Wednesday May 18th


Stock futures fall as more companies warn about higher costs, Target shares crater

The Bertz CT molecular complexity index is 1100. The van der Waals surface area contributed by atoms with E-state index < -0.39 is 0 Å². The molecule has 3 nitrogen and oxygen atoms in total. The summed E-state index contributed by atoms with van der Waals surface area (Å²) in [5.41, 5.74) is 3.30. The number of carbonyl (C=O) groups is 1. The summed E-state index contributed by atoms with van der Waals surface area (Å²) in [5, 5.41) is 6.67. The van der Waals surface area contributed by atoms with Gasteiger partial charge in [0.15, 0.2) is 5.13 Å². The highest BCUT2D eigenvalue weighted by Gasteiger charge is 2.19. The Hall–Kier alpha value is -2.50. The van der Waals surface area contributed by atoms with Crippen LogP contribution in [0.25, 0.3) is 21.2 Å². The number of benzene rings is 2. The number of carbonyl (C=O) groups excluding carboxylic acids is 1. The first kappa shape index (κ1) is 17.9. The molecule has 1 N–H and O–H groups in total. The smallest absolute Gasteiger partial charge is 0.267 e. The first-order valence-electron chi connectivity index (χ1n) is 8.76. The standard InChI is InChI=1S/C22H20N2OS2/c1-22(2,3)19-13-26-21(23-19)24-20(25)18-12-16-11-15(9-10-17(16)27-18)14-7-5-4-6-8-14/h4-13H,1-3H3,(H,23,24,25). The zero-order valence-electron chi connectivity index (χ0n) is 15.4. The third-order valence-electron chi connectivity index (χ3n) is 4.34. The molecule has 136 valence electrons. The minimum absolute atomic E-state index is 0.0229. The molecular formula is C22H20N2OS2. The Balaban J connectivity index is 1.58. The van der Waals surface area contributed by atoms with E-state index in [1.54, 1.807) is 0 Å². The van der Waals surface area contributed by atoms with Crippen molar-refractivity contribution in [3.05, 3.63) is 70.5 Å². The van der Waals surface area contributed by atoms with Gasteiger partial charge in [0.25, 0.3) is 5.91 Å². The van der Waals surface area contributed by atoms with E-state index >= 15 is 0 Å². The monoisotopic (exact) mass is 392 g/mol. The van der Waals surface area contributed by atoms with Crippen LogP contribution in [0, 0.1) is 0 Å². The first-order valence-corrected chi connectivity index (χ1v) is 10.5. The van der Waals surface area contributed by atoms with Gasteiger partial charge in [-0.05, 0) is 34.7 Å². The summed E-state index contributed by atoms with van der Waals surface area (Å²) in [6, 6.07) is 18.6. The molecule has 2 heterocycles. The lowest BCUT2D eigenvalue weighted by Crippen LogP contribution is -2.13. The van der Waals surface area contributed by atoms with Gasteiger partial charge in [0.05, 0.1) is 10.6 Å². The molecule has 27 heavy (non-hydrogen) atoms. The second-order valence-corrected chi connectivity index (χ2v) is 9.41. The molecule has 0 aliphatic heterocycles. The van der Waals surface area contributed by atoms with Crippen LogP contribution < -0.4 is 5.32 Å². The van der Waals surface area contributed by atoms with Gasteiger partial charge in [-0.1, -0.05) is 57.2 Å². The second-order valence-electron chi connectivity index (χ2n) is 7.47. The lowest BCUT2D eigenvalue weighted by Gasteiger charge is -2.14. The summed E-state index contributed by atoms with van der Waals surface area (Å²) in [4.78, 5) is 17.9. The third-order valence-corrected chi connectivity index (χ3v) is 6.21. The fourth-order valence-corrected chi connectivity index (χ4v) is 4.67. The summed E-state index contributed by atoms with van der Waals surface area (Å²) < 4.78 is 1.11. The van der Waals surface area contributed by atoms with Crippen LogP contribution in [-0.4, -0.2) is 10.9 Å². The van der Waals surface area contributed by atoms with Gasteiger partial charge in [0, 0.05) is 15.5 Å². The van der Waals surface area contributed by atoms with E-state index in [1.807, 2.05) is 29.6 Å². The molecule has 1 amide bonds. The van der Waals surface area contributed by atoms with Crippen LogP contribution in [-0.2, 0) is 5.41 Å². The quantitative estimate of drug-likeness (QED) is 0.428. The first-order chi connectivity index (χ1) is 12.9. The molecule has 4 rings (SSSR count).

U.S. stock index futures fell on Wednesday morning after another major retailer warned of rising cost pressures, confirming the fears over inflation that have sent major benchmarks to big losses so far this year. Futures for the Dow Jones Industrial Average shed 167 points, or 0.5%, with the average set for its first loss in four days. S&P 500 futures traded 0.7% lower, while Nasdaq 100 futures slipped 1%. Those losses come after a disappointing earnings report from Target. Shares tumbled more than 24% in premarket trading Wednesday after Target reported first-quarter earnings that were much lower than Wall Street estimated because of higher costs for fuel and compensation. The retailer also saw lower-than-expected sales for discretionary merchandise like TVs. Target’s report comes right after Walmart on Tuesday posted earnings that fell short of expectations as it too cited higher fuel and labor costs. Walmart shares ended Tuesday lower by 11%. They were down another 2% in premarket trading Wednesday. “Any company that relies on households and discretionary purchases will likely suffer this quarter because a lot of discretionary income has been funneled to food and energy prices,” said Jack Ablin, founding partner of Cresset Capital. Other retailers took a hit in premarket trading Wednesday on the back of Target’s quarterly earnings miss. Best Buy’s stock price dropped more than 6% in premarket trading, Dollar General’s fell more than 6% in premarket trading and Dollar Tree’s declined more than 5% in premarket trading. Lowe’s shares fell more than 2% in premarket trading after missing sales expectations in its first quarter report as shoppers bought fewer supplies for outdoor projects. Wednesday’s market reversal comes after shares had been mounting a comeback off the year’s lows. On Tuesday, the Dow rose 431 points, or 1.3%, while the S&P 500 gained 2% and the Nasdaq Composite climbed nearly 2.8%. The Dow has declined for seven straight weeks, but stocks have stabilized over the last three trading sessions. Last week, the S&P 500 fell to the brink of a bear market — or 20% below its record high — but the index has now gained 4% since Thursday’s close. Despite the recent comeback, the S&P 500 is down 14% for the year, while the Nasdaq Composite is off by 23%. Gas prices have steadily marched higher, contributing to inflationary pressures seen across the economy. The national average for a gallon of regular gasoline hit a record $4.567 on Wednesday, according to AAA. Prices are 48 cents more than a month ago, and $1.52 more than what consumers paid last year. Every single state is now averaging above $4 per gallon, with some states paying much more. In California, the statewide average has crossed $6. The yield on the benchmark 10-year Treasury note topped 3% on Wednesday morning as investors weighed the prospects of tighter monetary policy. Stocks and other risk assets have been pressured by inflation and the Federal Reserve’s attempt to tamp down price increases through rate hikes, which has led to concerns about a potential recession. Fed Chair Jerome Powell said at a Wall Street Journal conference on Tuesday that “there won’t be any hesitation” about raising rates until inflation is under control. However, some recent economic data, including the jobs report and retail sales data from April, still show the U.S. economy growing. “There’s a big difference between corrections in the equity markets and outright bear markets,” said Matt Stucky, a senior portfolio manager at Northwestern Mutual Wealth Management. “The difference being bear markets are almost always sort of associated with some kind of recessionary macroeconomic environment, or at least an inevitable one in the forecast horizon over the next six-to-12 months. For us, as we sit here today, we just don’t see that.” Shares in Asia-Pacific were mixed on Wednesday, following overnight comments from U.S. Federal Reserve Chairman Jerome Powell, who said he’s resolved to raise rates until inflation comes down. The Nikkei 225 in Japan rose 0.94% on the day to 26,911.20 while the Topix index climbed 0.96% to 1,884.69. Elsewhere, mainland Chinese stocks closed lower, with the Shanghai Composite down 0.25% to 3,085.98 while the Shenzhen Component dipped 0.197% to around 11,208.08. The Hang Seng index in Hong Kong sat fractionally lower, as of its final hour of trading. South Korea’s Kospi finished the trading day 0.21% higher at 2,625.98. Oil prices rose on Wednesday on expectations that easing COVID-19 restrictions in China will boost demand and as supply concerns grew. Brent crude was up 0.65% at $112.66 per barrel, while U.S. West Texas Intermediate (WTI) crude climbed 1% to $113.52, reversing some of the previous session’s losses. Gold futures were flat Wednesday as the dollar recovered slightly, piling pressure on greenback-priced bullion along with firm Treasury yields and an aggressive inflation stance by the U.S. Federal Reserve chief. Futures were down just 0.04% at $1,818.10 per ounce. Spot gold, however, climbed 0.3% to $1,819.78.